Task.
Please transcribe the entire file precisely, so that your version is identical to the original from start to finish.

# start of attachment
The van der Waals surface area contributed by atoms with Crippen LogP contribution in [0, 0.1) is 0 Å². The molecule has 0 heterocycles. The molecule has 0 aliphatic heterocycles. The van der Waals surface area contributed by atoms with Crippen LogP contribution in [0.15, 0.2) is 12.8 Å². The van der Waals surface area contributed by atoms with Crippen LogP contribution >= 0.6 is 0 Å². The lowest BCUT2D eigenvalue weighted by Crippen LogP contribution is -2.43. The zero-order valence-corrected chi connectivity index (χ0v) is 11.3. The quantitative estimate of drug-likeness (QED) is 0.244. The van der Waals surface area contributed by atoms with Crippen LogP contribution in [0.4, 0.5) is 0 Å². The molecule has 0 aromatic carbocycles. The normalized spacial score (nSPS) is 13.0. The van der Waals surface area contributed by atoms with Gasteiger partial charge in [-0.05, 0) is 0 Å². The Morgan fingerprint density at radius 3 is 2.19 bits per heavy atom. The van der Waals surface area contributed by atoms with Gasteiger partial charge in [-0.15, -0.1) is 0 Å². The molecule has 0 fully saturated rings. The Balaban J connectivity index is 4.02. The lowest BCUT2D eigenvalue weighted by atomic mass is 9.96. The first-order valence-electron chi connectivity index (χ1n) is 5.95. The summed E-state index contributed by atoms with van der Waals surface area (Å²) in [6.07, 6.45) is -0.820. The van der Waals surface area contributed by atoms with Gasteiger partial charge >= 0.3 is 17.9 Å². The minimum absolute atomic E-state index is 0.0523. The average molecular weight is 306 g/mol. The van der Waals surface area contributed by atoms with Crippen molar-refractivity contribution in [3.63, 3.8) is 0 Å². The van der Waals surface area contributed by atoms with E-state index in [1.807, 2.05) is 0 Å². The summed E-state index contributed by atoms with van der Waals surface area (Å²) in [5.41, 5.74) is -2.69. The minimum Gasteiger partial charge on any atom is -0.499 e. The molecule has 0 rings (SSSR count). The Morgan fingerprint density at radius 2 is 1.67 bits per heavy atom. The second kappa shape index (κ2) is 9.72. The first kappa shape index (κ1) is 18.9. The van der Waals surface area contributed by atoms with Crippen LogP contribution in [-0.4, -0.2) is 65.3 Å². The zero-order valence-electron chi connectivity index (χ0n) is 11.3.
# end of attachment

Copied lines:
The van der Waals surface area contributed by atoms with Crippen LogP contribution in [0, 0.1) is 0 Å². The molecule has 0 heterocycles. The molecule has 0 aliphatic heterocycles. The van der Waals surface area contributed by atoms with Crippen LogP contribution in [0.15, 0.2) is 12.8 Å². The van der Waals surface area contributed by atoms with Crippen LogP contribution >= 0.6 is 0 Å². The lowest BCUT2D eigenvalue weighted by Crippen LogP contribution is -2.43. The zero-order valence-corrected chi connectivity index (χ0v) is 11.3. The quantitative estimate of drug-likeness (QED) is 0.244. The van der Waals surface area contributed by atoms with Crippen LogP contribution in [0.4, 0.5) is 0 Å². The molecule has 0 aromatic carbocycles. The normalized spacial score (nSPS) is 13.0. The van der Waals surface area contributed by atoms with Gasteiger partial charge in [-0.05, 0) is 0 Å². The Morgan fingerprint density at radius 3 is 2.19 bits per heavy atom. The van der Waals surface area contributed by atoms with Gasteiger partial charge in [-0.15, -0.1) is 0 Å². The molecule has 0 fully saturated rings. The Balaban J connectivity index is 4.02. The lowest BCUT2D eigenvalue weighted by atomic mass is 9.96. The first-order valence-electron chi connectivity index (χ1n) is 5.95. The summed E-state index contributed by atoms with van der Waals surface area (Å²) in [6.07, 6.45) is -0.820. The van der Waals surface area contributed by atoms with Gasteiger partial charge >= 0.3 is 17.9 Å². The minimum absolute atomic E-state index is 0.0523. The average molecular weight is 306 g/mol. The van der Waals surface area contributed by atoms with Crippen molar-refractivity contribution in [3.63, 3.8) is 0 Å². The van der Waals surface area contributed by atoms with E-state index in [1.807, 2.05) is 0 Å². The summed E-state index contributed by atoms with van der Waals surface area (Å²) in [5.41, 5.74) is -2.69. The minimum Gasteiger partial charge on any atom is -0.499 e. The molecule has 0 rings (SSSR count). The Morgan fingerprint density at radius 2 is 1.67 bits per heavy atom. The second kappa shape index (κ2) is 9.72. The first kappa shape index (κ1) is 18.9. The van der Waals surface area contributed by atoms with Crippen LogP contribution in [-0.4, -0.2) is 65.3 Å². The zero-order valence-electron chi connectivity index (χ0n) is 11.3.